Östra Ryd Church was built around the year 1300 and the nave and vaults were constructed around 1430. The church was rebuilt completely in the 1700s, when the tower was added. The altar screen is made of oak in 1488. The limestone font dates from the mid-1200s and wooden cruficixes from the 1400s. There is also a chapel of Brahe family, added in 1690-1693. They donated lot of valuable inventory to Östra Ryd church, most of them were war trophies from the Thirty Years' War.References:
Built around AD 90 to entertain the legionaries stationed at the fort of Caerleon (Isca), the impressive amphitheatre was the Roman equivalent of today’s multiplex cinema. Wooden benches provided seating for up to 6,000 spectators, who would gather to watch bloodthirsty displays featuring gladiatorial combat and exotic wild animals.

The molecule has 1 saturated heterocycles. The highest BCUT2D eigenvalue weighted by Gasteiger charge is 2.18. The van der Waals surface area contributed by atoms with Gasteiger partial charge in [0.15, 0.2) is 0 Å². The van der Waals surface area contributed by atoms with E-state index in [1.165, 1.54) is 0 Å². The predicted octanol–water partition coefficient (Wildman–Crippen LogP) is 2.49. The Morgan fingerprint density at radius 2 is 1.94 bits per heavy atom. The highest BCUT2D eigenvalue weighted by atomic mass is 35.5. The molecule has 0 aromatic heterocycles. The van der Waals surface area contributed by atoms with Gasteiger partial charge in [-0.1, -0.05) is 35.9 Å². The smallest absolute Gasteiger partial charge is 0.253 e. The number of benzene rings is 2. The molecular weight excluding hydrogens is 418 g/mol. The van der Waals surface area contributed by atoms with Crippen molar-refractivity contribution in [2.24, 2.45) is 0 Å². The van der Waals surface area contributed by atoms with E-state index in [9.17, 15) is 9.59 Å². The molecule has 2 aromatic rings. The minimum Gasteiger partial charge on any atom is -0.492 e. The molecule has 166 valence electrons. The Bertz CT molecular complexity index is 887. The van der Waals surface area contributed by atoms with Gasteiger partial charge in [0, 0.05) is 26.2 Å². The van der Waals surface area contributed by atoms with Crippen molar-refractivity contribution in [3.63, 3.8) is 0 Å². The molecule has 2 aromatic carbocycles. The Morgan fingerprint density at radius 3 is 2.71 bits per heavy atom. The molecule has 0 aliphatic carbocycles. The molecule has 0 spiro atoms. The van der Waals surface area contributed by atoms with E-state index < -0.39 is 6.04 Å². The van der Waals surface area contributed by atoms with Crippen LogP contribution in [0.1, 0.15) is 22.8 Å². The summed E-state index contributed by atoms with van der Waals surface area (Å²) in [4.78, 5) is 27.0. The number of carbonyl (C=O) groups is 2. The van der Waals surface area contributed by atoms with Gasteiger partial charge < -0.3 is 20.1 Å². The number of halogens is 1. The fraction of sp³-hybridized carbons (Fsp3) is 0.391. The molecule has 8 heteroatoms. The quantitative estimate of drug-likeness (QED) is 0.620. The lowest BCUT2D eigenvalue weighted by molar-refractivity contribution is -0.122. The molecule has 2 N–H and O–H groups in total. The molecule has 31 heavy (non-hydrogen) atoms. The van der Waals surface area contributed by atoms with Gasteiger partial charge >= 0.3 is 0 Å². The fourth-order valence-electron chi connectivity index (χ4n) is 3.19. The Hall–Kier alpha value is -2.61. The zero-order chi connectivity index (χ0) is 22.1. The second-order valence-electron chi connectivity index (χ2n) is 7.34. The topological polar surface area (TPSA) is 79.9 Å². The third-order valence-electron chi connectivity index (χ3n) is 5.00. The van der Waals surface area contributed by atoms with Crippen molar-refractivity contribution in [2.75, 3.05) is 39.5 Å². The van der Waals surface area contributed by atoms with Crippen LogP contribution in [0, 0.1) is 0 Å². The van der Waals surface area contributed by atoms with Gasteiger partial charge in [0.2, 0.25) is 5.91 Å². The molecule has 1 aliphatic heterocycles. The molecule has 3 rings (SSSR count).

Long after the Romans left, the amphitheatre took on a new life in Arthurian legend. Geoffrey of Monmouth, the somewhat imaginative 12th-century scholar, wrote in his History of the Kings of Britain that Arthur was crowned in Caerleon and that the ruined amphitheatre was actually the remains of King Arthur’s Round Table.
Today it is the most complete Roman amphitheatre in Britain.